In praise of middle managers


If the popularity of Dilbert cartoons is any indication, middle managers do not enjoy a sterling reputation.  They are often perceived as bumbling bureaucrats who get in the way of the real work being done in the sales, production or finance departments.  New Wharton Business School research published in their Knowledge@Wharton newsletter may change that perception. The findings suggest that middle managers have a greater impact on company performance than the business strategy, organizational structure or contributions from individual innovators and leaders.

The author, management professor Ethan Mollick, studied the role of individual, team and strategic contributions on firm performance in the computer game industry.  Specifically, he looked at “how performance changes as you combine different people in different companies in different ways.” He used the revenue of each company, controlling for costs, to measure corporate performance. Mollick’s research focused on the development of individual games over a 12 year period.  These projects represented $4B of revenue and included 537 individual producers, 739 individual designers and 395 companies.

Mollick’s findings negated conventional wisdom that says: 1) performance differences between firms are due mainly to organizational factors – such as business strategy, leadership and practices – rather than to differences among employees and; 2) middle managers are typically interchangeable between companies, possessing few unique attributes that propel project success. Mollick concluded that it was middle managers, rather than innovators or company strategy, who best explained the differences in corporate performance. Within the research, managers accounted for 22.3% of the variation in revenue among projects, as opposed to just over 7% explained by innovators and 21.3% explained by the organization itself.

“Far from being interchangeable,” Mollick writes, middle managers “uniquely contribute to the success or failure of a firm…. Additionally, even in a young industry that rewards creative and innovative products, innovative roles explain far less variation in firm performance than do [middle] managers.”  While innovators may come up with new games and new concepts, middle managers assume the more crucial role of project manager i.e. executing the initiatives.  Specifically, they decide which ideas are given resources and figure out how to coordinate various initiatives within the larger organization.  Other essential roles played by middle managers included motivating the team, managing budgets, ensuring a free flow of information and facilitating “collective creativity.”  Fortunately for most employees and organizations, these are teachable skills.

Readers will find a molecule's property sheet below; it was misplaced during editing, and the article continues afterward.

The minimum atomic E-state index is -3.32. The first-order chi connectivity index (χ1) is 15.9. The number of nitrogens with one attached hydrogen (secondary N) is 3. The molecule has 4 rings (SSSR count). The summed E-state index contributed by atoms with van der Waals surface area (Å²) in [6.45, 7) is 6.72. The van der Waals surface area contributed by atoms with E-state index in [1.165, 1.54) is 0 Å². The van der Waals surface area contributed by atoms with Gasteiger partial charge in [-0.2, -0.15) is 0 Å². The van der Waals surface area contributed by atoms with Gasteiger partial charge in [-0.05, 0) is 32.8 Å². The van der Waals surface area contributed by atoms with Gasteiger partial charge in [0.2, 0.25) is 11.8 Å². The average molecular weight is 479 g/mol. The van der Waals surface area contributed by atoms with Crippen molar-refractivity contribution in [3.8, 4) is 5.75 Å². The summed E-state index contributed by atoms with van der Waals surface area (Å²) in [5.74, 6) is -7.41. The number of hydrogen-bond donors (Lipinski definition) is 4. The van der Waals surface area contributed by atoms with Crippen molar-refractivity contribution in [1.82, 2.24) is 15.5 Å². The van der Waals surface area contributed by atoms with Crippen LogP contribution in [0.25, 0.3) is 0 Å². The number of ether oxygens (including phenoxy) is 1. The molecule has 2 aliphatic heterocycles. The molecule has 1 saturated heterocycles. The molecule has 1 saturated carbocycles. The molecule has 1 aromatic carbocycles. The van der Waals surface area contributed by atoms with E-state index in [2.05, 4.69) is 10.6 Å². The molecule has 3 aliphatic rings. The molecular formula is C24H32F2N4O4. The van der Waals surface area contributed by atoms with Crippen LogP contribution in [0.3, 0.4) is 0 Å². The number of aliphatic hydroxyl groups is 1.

In order to see if these skills were transferable, Mollick analyzed individuals who moved between companies. He found that middle managers who switched employers had an even larger impact on performance than those who remained within organizations. “This is not about a person being a good fit in just one specific organization. Their skills are useful anywhere.” It’s more evidence that managers are not “cogs in a machine. There is something innate in them that make them good at what they do.”  A middle management “skill set” appears to be a prerequisite for driving performance in industries and fields that value knowledge, problem-solving and collaboration, like software, advertising, life sciences and professional services.

The above conclusions, however, do not necessarily translate to scale-driven, process-based industries. In these enterprises, Mollick writes, “Individual workers are ultimately replaceable and interchangeable with others who have received the same extensive training.” The business model “does not rely on any individual worker’s skills but rather firm-level processes to hire and train the appropriate individuals for the appropriate roles.”

Mollick’s conclusions have a number of organizational implications:

  1. Pay closer attention to hiring and fostering the right skill set, and less so on corporate fit;
  2. Link a manager’s decision and information rights to their true role and responsibilities;
  3. Align a middle manager’s performance and reward system to a project’s revenue contribution.

For more information on our services and work, please visit the Quanta Consulting Inc. web site.

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